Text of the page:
2nd Technical Meeting - Lyon, France, June 13-15

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TD(22)02001Faruk Pasic, Stefan Pratschner, Stefan Schwarz, Christoph F. MecklenbräukerMultiband Wireless Channel Measurements in a Controlled High-Mobility EnvironmentNext-generation mobile communication systems employ millimeter wave (mmWave) frequency bands with high bandwidths to enable high data rate transmissions. Further, the importance of high mobility scenarios, such as vehicular communication or high-speed train scenarios, is steadily increasing. To learn how wave propagation and scattering effects change from classical sub 6 GHz to mmWave frequencies, measurements in both bands have to be conducted. We perform wireless channel measurements at 2.55 GHz, 5.9 GHz and 25.5 GHz center frequency at high mobility. To ensure a fair comparison
between these frequency bands, we perform repeatable measurements in a controlled environment. Our measurement methodology enables measurements at the same transmitter and receiver positions and velocities, but at different center frequencies. We compare measured wireless channels at the three employed frequency bands in terms of the delay-Doppler function.
TD(22)02002Esteban Egea-Lopez, Jose-Maria Molina-Garcia- Pardo, Martine Lienard and Pierre DegauqueDeterministic Polarimetric Propagation Analysis in Road TunnelsThe objective of this paper is to study the influence of the direction of polarization at the transmitter site on the characteristics of the propagation channel in a road tunnel, either empty or in presence of vehicles. The transmitting frequency being on the order of 1 GHz, the tunnel behaves as an oversized waveguide and a simulation based on ray propagation is well suited. To take vehicles into account, the ray-based software models vehicles as parallelepiped considering full polarimetric wave interaction. In the examples described in this paper, the polarization at the transmitter is either vertical, horizontal or making an angle of 45°, referred to the horizontal axis. This last orientation that is often practically encountered in mobile communication systems has, to our knowledge, not yet been studied for a road tunnel which strongly differs from urban or suburban areas due to its guiding effect. Path loss, crosspolarization discrimination factor and characteristics of the polarization ellipse at the receiving point are compared for different configurations.WG1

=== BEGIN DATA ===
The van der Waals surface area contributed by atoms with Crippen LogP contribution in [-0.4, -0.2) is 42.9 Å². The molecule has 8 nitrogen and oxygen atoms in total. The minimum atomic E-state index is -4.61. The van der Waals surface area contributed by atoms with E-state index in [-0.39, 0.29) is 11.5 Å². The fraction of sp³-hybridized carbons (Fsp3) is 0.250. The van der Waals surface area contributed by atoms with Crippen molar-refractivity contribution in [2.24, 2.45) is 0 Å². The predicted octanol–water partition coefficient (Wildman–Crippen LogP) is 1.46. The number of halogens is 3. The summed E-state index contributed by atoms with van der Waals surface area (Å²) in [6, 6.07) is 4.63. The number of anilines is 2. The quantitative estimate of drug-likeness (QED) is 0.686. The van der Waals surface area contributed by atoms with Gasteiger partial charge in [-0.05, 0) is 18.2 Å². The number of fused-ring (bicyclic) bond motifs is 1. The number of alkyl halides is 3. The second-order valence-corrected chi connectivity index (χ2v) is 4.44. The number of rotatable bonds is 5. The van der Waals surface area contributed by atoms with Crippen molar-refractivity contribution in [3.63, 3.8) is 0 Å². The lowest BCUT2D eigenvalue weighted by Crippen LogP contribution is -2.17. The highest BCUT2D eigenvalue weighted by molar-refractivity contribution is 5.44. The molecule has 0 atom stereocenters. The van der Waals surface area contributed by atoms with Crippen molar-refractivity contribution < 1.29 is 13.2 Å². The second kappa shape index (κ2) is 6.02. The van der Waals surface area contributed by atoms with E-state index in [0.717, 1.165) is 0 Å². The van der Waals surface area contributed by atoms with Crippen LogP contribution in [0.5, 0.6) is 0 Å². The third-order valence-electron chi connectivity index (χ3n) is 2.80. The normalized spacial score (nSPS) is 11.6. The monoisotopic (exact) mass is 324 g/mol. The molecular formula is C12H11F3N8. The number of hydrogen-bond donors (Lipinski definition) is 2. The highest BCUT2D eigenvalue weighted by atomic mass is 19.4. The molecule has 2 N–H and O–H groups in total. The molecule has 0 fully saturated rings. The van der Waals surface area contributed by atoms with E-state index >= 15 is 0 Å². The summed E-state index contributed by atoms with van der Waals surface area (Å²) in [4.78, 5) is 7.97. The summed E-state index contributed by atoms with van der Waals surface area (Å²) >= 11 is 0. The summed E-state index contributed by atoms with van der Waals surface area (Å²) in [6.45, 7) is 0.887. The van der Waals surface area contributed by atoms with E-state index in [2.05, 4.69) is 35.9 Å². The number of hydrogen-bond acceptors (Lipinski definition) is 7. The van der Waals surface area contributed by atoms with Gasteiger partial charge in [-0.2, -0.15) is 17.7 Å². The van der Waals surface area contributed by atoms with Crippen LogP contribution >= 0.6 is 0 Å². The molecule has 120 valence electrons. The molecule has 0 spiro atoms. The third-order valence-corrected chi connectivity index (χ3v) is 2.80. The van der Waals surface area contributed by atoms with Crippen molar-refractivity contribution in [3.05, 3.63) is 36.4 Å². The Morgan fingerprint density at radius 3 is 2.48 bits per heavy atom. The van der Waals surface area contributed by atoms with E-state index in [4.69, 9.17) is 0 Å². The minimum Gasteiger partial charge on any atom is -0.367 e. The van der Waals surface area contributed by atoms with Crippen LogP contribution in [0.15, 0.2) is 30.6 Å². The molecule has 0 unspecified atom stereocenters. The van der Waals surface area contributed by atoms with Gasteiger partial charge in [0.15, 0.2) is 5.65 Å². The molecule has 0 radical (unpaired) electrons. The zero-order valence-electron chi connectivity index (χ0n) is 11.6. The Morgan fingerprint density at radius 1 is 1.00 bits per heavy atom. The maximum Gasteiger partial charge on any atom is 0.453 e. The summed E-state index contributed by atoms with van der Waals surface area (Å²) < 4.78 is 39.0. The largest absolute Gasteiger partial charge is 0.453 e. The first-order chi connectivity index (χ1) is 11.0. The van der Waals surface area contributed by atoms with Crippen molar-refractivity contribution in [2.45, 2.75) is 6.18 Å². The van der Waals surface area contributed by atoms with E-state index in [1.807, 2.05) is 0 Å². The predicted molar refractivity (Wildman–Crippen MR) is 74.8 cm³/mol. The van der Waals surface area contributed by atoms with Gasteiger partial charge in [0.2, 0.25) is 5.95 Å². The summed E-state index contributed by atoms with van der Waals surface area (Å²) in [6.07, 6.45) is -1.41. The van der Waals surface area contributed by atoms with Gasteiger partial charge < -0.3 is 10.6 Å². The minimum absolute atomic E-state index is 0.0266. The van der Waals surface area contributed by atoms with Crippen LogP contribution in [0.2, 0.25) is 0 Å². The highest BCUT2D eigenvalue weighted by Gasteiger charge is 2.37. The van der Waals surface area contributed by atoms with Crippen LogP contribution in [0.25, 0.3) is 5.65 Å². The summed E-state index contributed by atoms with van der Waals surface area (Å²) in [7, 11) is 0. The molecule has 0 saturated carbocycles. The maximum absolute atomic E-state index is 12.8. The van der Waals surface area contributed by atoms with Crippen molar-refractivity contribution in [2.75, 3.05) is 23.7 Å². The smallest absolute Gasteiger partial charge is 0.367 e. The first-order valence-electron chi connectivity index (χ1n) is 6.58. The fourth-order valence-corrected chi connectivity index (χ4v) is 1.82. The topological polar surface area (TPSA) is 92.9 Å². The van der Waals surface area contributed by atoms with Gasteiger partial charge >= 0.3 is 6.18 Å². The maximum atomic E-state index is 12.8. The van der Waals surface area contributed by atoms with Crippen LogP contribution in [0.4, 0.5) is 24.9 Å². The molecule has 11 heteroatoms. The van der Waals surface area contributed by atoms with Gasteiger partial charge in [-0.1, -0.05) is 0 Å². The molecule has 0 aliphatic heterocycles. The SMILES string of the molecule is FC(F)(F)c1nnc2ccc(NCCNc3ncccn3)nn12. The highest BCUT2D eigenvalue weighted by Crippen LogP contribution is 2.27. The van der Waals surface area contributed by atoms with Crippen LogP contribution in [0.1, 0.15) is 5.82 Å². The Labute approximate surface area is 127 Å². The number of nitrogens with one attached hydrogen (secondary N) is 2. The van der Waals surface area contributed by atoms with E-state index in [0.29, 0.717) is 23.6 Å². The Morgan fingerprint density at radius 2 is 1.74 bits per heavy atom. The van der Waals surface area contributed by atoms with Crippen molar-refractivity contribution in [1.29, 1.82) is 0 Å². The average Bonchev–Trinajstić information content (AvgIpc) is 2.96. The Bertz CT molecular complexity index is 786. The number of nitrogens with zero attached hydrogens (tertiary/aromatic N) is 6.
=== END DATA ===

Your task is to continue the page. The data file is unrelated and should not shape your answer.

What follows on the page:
TD(22)02003Lianet Méndez-Monsanto Suárez, Ana García ArmadaCompensation of phase noise in 5G NR with machine learningWireless communication systems suffer from phase noise (PN), which comes from transmitter and receiver local oscillators. Orthogonal Frequency Division Multiplexing (OFDM) is a widely used modulation scheme in many radio access technologies, including the Fifth Generation (5G). However, OFDM is sensitive to PN, especially in high frequency bands. In this work, we compensate phase noise by using classical pilot based estimation and extend this method by using Machine Learning (ML) algorithms, with the purpose of reducing the number of sent pilots.WG2
TD(22)02004Anna-Malin Schiffarth, Sascha Schießl, Thomas KopaczActivities in the field of RF-EMF exposure assessment at the Institute of High Frequency Technology (RWTH Aachen University)Compliance with the safety limits for electromagnetic fields to which living beings and especially humans are exposed is of high importance to avoid undesirable and adverse health effects.
The Institute of High Frequency Technology (IHF) at RWTH Aachen University is working on the proper assessment of radio-frequency electromagnetic fields based on measurements, calculations and simulations. Recent research questions focus on the assessment of theoretically possible maximum exposure to 5G base stations with massive MIMO antennas based on the measurement of the SS/PBCH block. Additionally, the potential of a crowdsourcing-based exposure monitoring relying on signal strength indicators measured by common smartphones is investigated.
In this publication, an overview of the current activities and latest research results is given.
TD(22)02006Othman Zahid and Sana SalousLong Term Rain Attenuation Measurements at Millimeter Wave Bands for Short-Range Fixed LinksMillimeter wave (mmWave) radio links are largely affected by precipitation. In this paper, we use a custom-designed continuous wave (CW) channel sounder to record channel data at K band (25.84 GHz) and E band (77.52 GHz). A high-performance PWS100 disdrometer is utilized to collect weather data, including rain rate and rain drop size distribution (DSD) for rain attenuation study. The measured rain attenuation is compared with both the ITU-R P.838-3 model and the DSD model. The results will be useful for the design of fixed links for fifth generation (5G) mmWave communication systems over short links in the built environment.WG1